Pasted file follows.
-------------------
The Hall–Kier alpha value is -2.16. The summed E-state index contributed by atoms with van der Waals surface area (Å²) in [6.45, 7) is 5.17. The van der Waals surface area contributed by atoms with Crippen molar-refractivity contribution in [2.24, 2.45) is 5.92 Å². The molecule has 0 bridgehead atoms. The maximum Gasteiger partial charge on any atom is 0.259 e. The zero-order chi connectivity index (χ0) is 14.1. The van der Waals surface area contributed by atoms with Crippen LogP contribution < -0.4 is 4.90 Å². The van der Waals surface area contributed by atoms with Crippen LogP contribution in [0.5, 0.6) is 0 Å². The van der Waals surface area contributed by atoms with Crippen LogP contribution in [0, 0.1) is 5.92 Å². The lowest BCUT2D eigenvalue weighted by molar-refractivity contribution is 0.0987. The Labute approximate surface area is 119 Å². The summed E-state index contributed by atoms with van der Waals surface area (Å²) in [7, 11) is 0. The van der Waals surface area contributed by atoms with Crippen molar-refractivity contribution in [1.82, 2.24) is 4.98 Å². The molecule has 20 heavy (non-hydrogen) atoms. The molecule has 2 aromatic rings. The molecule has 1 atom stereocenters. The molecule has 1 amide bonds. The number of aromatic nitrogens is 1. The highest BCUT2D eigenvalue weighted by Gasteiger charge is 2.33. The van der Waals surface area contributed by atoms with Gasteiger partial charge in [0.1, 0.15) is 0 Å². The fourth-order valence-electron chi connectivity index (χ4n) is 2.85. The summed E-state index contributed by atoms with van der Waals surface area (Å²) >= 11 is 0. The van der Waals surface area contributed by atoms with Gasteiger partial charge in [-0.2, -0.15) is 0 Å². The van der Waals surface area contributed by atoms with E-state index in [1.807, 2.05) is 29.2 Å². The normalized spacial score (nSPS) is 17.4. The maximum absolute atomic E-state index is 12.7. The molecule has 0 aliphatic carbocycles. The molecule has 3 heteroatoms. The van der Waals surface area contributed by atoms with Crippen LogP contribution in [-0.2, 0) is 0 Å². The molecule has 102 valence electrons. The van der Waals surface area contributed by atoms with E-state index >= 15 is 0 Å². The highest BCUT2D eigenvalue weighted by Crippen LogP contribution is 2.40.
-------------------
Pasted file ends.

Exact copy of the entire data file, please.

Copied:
The Hall–Kier alpha value is -2.16. The summed E-state index contributed by atoms with van der Waals surface area (Å²) in [6.45, 7) is 5.17. The van der Waals surface area contributed by atoms with Crippen molar-refractivity contribution in [2.24, 2.45) is 5.92 Å². The molecule has 0 bridgehead atoms. The maximum Gasteiger partial charge on any atom is 0.259 e. The zero-order chi connectivity index (χ0) is 14.1. The van der Waals surface area contributed by atoms with Crippen LogP contribution < -0.4 is 4.90 Å². The van der Waals surface area contributed by atoms with Crippen LogP contribution in [0.5, 0.6) is 0 Å². The van der Waals surface area contributed by atoms with Crippen LogP contribution in [0, 0.1) is 5.92 Å². The lowest BCUT2D eigenvalue weighted by molar-refractivity contribution is 0.0987. The Labute approximate surface area is 119 Å². The summed E-state index contributed by atoms with van der Waals surface area (Å²) in [7, 11) is 0. The van der Waals surface area contributed by atoms with Crippen molar-refractivity contribution in [1.82, 2.24) is 4.98 Å². The molecule has 20 heavy (non-hydrogen) atoms. The molecule has 2 aromatic rings. The molecule has 1 atom stereocenters. The molecule has 1 amide bonds. The number of aromatic nitrogens is 1. The highest BCUT2D eigenvalue weighted by Gasteiger charge is 2.33. The van der Waals surface area contributed by atoms with Gasteiger partial charge in [0.1, 0.15) is 0 Å². The fourth-order valence-electron chi connectivity index (χ4n) is 2.85. The summed E-state index contributed by atoms with van der Waals surface area (Å²) >= 11 is 0. The van der Waals surface area contributed by atoms with Gasteiger partial charge in [-0.2, -0.15) is 0 Å². The van der Waals surface area contributed by atoms with E-state index in [1.807, 2.05) is 29.2 Å². The normalized spacial score (nSPS) is 17.4. The maximum absolute atomic E-state index is 12.7. The molecule has 0 aliphatic carbocycles. The molecule has 3 heteroatoms. The van der Waals surface area contributed by atoms with Crippen LogP contribution in [-0.2, 0) is 0 Å². The molecule has 102 valence electrons. The van der Waals surface area contributed by atoms with E-state index >= 15 is 0 Å². The highest BCUT2D eigenvalue weighted by Crippen LogP contribution is 2.40.